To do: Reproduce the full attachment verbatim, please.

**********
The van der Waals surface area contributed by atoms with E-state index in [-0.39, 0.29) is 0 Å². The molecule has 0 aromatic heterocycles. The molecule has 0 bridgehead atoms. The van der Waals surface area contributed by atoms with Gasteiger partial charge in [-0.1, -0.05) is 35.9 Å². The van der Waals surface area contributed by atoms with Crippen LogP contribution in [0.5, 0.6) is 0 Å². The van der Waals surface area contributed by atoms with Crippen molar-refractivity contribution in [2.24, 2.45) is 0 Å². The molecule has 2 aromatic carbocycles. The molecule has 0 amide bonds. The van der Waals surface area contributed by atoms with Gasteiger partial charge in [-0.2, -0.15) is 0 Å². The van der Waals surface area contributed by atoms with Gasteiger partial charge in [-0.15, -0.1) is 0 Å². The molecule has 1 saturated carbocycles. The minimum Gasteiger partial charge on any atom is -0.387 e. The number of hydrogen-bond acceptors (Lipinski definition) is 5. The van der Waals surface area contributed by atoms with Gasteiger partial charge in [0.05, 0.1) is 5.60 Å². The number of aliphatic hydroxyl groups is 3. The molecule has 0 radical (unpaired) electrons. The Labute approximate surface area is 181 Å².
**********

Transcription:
The van der Waals surface area contributed by atoms with E-state index in [-0.39, 0.29) is 0 Å². The molecule has 0 aromatic heterocycles. The molecule has 0 bridgehead atoms. The van der Waals surface area contributed by atoms with Gasteiger partial charge in [-0.1, -0.05) is 35.9 Å². The van der Waals surface area contributed by atoms with Crippen LogP contribution in [0.5, 0.6) is 0 Å². The van der Waals surface area contributed by atoms with Crippen molar-refractivity contribution in [2.24, 2.45) is 0 Å². The molecule has 2 aromatic carbocycles. The molecule has 0 amide bonds. The van der Waals surface area contributed by atoms with Gasteiger partial charge in [-0.2, -0.15) is 0 Å². The van der Waals surface area contributed by atoms with Gasteiger partial charge in [-0.15, -0.1) is 0 Å². The molecule has 1 saturated carbocycles. The minimum Gasteiger partial charge on any atom is -0.387 e. The number of hydrogen-bond acceptors (Lipinski definition) is 5. The van der Waals surface area contributed by atoms with Gasteiger partial charge in [0.05, 0.1) is 5.60 Å². The number of aliphatic hydroxyl groups is 3. The molecule has 0 radical (unpaired) electrons. The Labute approximate surface area is 181 Å².